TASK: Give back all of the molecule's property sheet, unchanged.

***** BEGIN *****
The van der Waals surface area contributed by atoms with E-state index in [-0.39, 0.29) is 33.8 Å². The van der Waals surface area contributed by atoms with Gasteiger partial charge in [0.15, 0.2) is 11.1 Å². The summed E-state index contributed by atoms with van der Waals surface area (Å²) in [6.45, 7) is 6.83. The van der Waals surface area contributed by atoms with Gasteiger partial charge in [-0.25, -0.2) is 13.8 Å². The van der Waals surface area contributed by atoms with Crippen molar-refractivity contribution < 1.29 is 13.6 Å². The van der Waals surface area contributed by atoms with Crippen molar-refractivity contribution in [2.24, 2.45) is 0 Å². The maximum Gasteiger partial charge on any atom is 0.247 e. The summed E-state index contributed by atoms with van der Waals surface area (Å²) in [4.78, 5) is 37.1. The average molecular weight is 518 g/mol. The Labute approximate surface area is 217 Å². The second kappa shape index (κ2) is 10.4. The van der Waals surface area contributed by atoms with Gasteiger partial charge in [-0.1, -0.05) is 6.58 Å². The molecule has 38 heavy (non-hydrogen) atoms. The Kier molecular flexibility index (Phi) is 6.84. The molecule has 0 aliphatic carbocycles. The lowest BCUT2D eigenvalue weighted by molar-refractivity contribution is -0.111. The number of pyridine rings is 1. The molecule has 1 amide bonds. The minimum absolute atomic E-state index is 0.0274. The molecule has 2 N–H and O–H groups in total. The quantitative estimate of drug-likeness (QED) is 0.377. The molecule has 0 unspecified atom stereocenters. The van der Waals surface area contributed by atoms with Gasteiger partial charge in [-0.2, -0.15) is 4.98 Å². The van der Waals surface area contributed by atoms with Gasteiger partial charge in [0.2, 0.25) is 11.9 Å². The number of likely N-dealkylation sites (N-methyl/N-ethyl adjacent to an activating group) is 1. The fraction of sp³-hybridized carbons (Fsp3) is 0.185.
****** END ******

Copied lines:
The van der Waals surface area contributed by atoms with E-state index in [-0.39, 0.29) is 33.8 Å². The van der Waals surface area contributed by atoms with Gasteiger partial charge in [0.15, 0.2) is 11.1 Å². The summed E-state index contributed by atoms with van der Waals surface area (Å²) in [6.45, 7) is 6.83. The van der Waals surface area contributed by atoms with Gasteiger partial charge in [-0.25, -0.2) is 13.8 Å². The van der Waals surface area contributed by atoms with Crippen molar-refractivity contribution < 1.29 is 13.6 Å². The van der Waals surface area contributed by atoms with Crippen molar-refractivity contribution in [2.24, 2.45) is 0 Å². The maximum Gasteiger partial charge on any atom is 0.247 e. The summed E-state index contributed by atoms with van der Waals surface area (Å²) in [4.78, 5) is 37.1. The average molecular weight is 518 g/mol. The Labute approximate surface area is 217 Å². The second kappa shape index (κ2) is 10.4. The van der Waals surface area contributed by atoms with Gasteiger partial charge in [-0.1, -0.05) is 6.58 Å². The molecule has 38 heavy (non-hydrogen) atoms. The Kier molecular flexibility index (Phi) is 6.84. The molecule has 0 aliphatic carbocycles. The lowest BCUT2D eigenvalue weighted by molar-refractivity contribution is -0.111. The number of pyridine rings is 1. The molecule has 1 amide bonds. The minimum absolute atomic E-state index is 0.0274. The molecule has 2 N–H and O–H groups in total. The quantitative estimate of drug-likeness (QED) is 0.377. The molecule has 0 unspecified atom stereocenters. The van der Waals surface area contributed by atoms with Gasteiger partial charge in [-0.2, -0.15) is 4.98 Å². The van der Waals surface area contributed by atoms with Gasteiger partial charge in [0.2, 0.25) is 11.9 Å². The number of likely N-dealkylation sites (N-methyl/N-ethyl adjacent to an activating group) is 1. The fraction of sp³-hybridized carbons (Fsp3) is 0.185.